Macedonia woos Indian investors for power projects October 8, 2012Posted by Yilan in India, Macedonia.
Tags: agriculture, Europe, India, infrastructure, IT and automotive, Macedonia, pharmaceuticals, Real Estate, Zoran Stavreski
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Republic of Macedonia, a fast-growing emerging economy in the southeastern part of Europe, is exploring opportunities to attract investments from India for power projects, and in sectors including real estate, agriculture, infrastructure, pharmaceuticals, IT and automotive, according to Zoran Stavreski, vice prime minister and minister of finance.
The country, which has free-trade agreements to provide access to markets in 41 countries with over 650 million consumers, is looking at investments for two upcoming hydro power plants with a total capacity of 650-Mw involving an investment of euro 700 million.
Stating that Macedonia is planning to completely liberalise its energy market by 2015, Stavreski said the country was looking at privatising up to 49% of its state electricity generation company for around $1.2 billion.
Macedonia, which attracts anywhere between 4 and 8% foreign direct investment (FDI) of its gross domestic product (GDP) every year, will offer a single-window for administrative services, besides low real estate costs and utilities (10-15 euro per square metre in city centre and two to three euro in surroundings on long-term lease of up to 99 years), he said.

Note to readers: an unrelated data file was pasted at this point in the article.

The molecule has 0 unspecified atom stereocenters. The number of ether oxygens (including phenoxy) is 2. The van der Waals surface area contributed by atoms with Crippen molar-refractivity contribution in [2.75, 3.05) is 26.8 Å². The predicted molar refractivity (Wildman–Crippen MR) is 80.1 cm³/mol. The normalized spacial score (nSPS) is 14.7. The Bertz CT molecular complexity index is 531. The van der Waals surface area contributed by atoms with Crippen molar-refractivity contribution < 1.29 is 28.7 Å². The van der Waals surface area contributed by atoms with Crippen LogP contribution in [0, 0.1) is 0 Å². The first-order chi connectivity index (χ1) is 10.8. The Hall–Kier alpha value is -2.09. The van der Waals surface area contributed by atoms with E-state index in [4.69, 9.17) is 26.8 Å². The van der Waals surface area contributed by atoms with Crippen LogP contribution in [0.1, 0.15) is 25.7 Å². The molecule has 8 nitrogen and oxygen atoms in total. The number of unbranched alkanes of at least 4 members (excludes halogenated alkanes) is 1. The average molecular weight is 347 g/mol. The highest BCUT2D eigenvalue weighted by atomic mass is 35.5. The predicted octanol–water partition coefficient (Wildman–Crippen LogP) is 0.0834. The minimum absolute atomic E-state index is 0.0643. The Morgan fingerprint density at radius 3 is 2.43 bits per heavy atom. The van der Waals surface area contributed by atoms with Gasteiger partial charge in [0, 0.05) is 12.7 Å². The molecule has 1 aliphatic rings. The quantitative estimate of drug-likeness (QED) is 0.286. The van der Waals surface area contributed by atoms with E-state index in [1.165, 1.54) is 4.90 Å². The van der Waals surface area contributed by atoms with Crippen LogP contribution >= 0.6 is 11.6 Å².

The country’s Constitution guarantees fair treatment of foreign investors, allowing 100% foreign ownership of a company, Stavreski said, adding that they had initiated the procedure of signing a double-taxation treaty with India, which was likely to be closed by January 2013.
“This is the second time that we are presenting opportunities for India this year, and over 20 companies from India have already visited us. While automotive components manufacturer Motherson had already purchased land in Macedonia, we are in active discussion with Indian car manufacturers to set up shop in the country. An Indian company’s investments in Macedonia will also be announced in the next two to three months,” he said.
Tags: Greece, India
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Prominent economists in the country have said that the implications of the debt crisis in the Greek economy on the Indian economy will be mainly on the financial markets and is unlikely to affect the economic growth.
The Kaushik Basu, Chief Economic Adviser of the Ministry of Finance said that the impact of the debt crisis in the country will result in capital flows looking for safe heavens and slight drop in exports.
He continued that only 0.05% of India’s exports are to Greece and the banking sector have very limited exposure to the troubled country. The measure taken by the European Union and the IMF may control the crisis in the country. He added that another grim scenario could be that the whole Europe in sucked in to another crisis.
Another economist, Pranob Sen indicated that the situation in Europe could lead to softening of the interest rates. He expects the economic growth in the country to remain stable.
The chief economist at Crisil, DK Joshi said that the implications on the Indian economy will depend on how the situation is dealt with. The package has stopped the crisis from spreading so far. He added that it is highly unlikely that the crisis will spread to countries outside Europe.
Meanwhile, the German government has approved the proposed $1 trillion safety net for controlling the uncertainty for the Euro after there were some concerns that the crisis could affect the economic recovery.
The finance ministers from EU countries met in Brussels to put in place tougher sanctions for states that break the budget rules.